So many moments, so many tiny decisions about what to include and what to leave out, each one, rich with the potential of a thousand possibilities and their consequences, including failure. This yearly drawing marathon has its own peculiar mental space which allows a pause to reflect on my drawing. This year I came across a performer that I last drew, anonymously, twenty-five years ago. In the interim we have both aged in parallel, perhaps this is what made me so aware of the ravages that time and music have reaped on him. But when he played…all that fell away and the pure, clean sound caused a memory-loop back to the first time, and in that spiritual space, we, musician and artist, were united. We have still not met and don’t need to, the most important thing is that we both keep doing what we do, for love, for all of us, we are what we do.


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Pschographology, Doodling and the Impossibility of Random.

 

 

It started, in my teens, reading a Jackie comic, I found an article called something like, “What does your handwriting say about you?” It was a light-hearted, pseudo-sciency, speculative, expose of character-traits, gleaned from seemingly innocent, school girl missives. For a while, I gave the tails of my “Y”s an extra flourish, in an effort to appear more feminine. But later, found myself wondering whether signs of Hitler’s badness or Joan of Arc’s courage might be perceivable in their handwriting. The idea that some essence of yourself could leak out into personal graphics, intrigued me and still does.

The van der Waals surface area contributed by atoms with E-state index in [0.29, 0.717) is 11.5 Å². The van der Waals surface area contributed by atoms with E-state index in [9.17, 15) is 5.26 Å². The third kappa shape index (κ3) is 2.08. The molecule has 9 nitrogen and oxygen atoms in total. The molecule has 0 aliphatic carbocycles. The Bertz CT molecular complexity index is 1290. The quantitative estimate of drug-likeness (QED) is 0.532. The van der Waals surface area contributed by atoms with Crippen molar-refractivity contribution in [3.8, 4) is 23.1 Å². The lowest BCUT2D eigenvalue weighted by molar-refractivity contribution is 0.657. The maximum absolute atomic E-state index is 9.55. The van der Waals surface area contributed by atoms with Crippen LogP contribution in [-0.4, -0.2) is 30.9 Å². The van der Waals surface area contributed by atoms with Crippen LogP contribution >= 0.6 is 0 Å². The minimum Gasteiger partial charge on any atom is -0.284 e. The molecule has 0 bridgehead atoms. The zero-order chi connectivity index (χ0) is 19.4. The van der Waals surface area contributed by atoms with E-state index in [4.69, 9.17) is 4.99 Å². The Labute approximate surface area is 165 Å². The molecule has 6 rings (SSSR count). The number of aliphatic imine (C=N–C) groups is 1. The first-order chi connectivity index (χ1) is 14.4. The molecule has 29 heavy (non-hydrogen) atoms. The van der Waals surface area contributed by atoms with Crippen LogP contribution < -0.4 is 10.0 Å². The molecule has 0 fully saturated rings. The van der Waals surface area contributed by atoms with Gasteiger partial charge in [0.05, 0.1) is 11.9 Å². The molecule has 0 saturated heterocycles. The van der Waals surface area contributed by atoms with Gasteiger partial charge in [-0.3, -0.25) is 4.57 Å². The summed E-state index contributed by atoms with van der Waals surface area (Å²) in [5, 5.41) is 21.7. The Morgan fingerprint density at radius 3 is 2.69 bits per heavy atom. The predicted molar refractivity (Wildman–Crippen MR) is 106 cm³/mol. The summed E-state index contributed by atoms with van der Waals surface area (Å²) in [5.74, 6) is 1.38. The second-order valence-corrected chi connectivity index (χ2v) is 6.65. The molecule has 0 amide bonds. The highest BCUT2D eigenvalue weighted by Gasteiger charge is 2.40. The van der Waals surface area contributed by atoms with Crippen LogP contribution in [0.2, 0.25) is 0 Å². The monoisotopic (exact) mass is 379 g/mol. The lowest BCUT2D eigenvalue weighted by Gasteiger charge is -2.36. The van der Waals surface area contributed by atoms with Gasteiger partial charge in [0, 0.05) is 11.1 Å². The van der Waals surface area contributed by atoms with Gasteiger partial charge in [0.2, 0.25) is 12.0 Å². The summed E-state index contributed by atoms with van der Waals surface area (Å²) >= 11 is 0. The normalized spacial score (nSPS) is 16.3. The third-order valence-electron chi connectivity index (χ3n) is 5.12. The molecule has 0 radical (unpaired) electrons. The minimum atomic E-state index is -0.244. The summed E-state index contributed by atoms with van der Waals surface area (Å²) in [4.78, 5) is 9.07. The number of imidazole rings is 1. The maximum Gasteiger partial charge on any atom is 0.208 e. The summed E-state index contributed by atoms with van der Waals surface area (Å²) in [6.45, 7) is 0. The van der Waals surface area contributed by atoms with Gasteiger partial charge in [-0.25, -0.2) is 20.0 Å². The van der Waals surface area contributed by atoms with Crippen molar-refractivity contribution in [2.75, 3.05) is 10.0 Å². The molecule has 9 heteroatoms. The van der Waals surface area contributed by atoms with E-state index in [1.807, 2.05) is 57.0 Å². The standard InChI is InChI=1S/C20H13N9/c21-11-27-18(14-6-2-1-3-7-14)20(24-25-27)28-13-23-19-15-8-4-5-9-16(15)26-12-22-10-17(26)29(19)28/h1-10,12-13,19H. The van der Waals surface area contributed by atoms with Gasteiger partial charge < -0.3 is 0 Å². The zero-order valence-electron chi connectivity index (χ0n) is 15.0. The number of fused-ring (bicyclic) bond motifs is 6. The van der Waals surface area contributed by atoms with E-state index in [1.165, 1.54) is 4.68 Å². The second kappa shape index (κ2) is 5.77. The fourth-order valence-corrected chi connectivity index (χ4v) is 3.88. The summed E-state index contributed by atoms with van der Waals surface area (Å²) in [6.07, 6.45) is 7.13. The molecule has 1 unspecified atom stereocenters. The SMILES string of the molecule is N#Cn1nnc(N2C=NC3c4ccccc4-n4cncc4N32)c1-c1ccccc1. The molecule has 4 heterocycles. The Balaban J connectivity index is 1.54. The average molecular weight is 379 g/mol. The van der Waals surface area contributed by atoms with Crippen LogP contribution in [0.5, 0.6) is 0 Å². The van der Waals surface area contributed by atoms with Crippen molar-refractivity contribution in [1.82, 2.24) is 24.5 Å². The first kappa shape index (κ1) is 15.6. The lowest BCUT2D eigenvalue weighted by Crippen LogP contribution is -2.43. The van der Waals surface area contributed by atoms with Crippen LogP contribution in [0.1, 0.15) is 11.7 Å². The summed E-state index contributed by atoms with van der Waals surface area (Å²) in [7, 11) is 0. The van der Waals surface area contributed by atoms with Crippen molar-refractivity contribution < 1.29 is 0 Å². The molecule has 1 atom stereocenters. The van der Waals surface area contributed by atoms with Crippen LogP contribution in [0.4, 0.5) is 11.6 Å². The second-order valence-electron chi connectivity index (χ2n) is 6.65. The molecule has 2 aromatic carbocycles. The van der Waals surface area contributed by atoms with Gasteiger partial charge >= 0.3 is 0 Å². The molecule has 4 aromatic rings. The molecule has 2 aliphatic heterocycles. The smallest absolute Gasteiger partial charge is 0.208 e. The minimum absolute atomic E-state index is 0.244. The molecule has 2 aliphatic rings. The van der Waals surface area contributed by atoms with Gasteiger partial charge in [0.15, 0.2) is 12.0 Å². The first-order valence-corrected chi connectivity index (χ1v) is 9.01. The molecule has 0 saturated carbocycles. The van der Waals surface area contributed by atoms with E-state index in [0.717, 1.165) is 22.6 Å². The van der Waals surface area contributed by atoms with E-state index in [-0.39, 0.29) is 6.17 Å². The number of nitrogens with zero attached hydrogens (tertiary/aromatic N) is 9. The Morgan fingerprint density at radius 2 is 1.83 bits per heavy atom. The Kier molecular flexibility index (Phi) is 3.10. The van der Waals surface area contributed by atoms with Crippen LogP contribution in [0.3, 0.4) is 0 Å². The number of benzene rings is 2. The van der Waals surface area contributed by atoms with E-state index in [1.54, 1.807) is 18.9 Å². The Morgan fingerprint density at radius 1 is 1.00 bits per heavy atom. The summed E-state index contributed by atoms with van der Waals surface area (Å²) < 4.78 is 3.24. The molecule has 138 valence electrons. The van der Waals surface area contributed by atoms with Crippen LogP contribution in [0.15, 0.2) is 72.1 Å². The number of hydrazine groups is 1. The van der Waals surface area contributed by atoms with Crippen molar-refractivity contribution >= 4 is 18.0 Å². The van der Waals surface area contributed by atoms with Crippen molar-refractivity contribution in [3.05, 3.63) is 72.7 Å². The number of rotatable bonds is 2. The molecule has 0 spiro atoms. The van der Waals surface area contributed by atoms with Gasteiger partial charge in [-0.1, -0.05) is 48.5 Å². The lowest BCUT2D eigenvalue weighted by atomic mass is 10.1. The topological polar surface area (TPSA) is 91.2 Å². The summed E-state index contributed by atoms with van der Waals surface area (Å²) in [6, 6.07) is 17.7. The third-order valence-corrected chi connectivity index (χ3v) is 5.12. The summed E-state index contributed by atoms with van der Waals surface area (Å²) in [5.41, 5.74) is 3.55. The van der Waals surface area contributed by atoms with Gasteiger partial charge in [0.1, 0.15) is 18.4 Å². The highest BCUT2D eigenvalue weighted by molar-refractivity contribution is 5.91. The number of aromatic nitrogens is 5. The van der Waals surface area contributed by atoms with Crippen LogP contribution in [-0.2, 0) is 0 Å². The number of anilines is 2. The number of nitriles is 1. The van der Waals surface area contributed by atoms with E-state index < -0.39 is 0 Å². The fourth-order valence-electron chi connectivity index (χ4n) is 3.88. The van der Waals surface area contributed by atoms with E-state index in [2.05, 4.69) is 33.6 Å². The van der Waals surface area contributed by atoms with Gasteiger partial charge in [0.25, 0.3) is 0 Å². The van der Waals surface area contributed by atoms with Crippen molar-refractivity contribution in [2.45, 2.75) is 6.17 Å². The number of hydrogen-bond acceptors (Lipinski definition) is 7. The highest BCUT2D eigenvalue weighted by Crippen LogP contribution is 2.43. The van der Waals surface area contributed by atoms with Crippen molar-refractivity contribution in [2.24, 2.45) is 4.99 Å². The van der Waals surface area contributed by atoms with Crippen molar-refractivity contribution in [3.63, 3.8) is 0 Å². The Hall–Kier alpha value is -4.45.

However, the years, as an apprentice artist, I was hell-bent on acquiring the technical skills, I believed necessary to become the real thing. I didn’t think about mark-making, as I prioritised; measurement, proportion and accuracy. I had a vision in my head that I tried to inflict on the paper, only rarely managing to beat it into submission.

It wasn’t until a trip to France, to an artist’s summer school, that I gave it much thought. Something happened that made quite an impact on my thinking: there was an artist-in-residence, a well-known abstract expressionist, and early each morning he would practise Tai Chi, outside, facing the sun, on a grassy hill. This would be followed by a session of deep meditation. Only then would he sit at a low table, fastidiously arranged with his favourite brushes and specially, prepared paper. Silently, he would make beautiful, repetitive marks, accompanied by slow, deliberate breathing. It seemed that his whole life, was bound up in his practice and the mark-making was an integral, disciplined part of this whole. But as I watched him, I kept thinking irreverent thoughts, like, what happens when he gets tired, or if he is cross or plain bored, would any of this be reflected in the marks?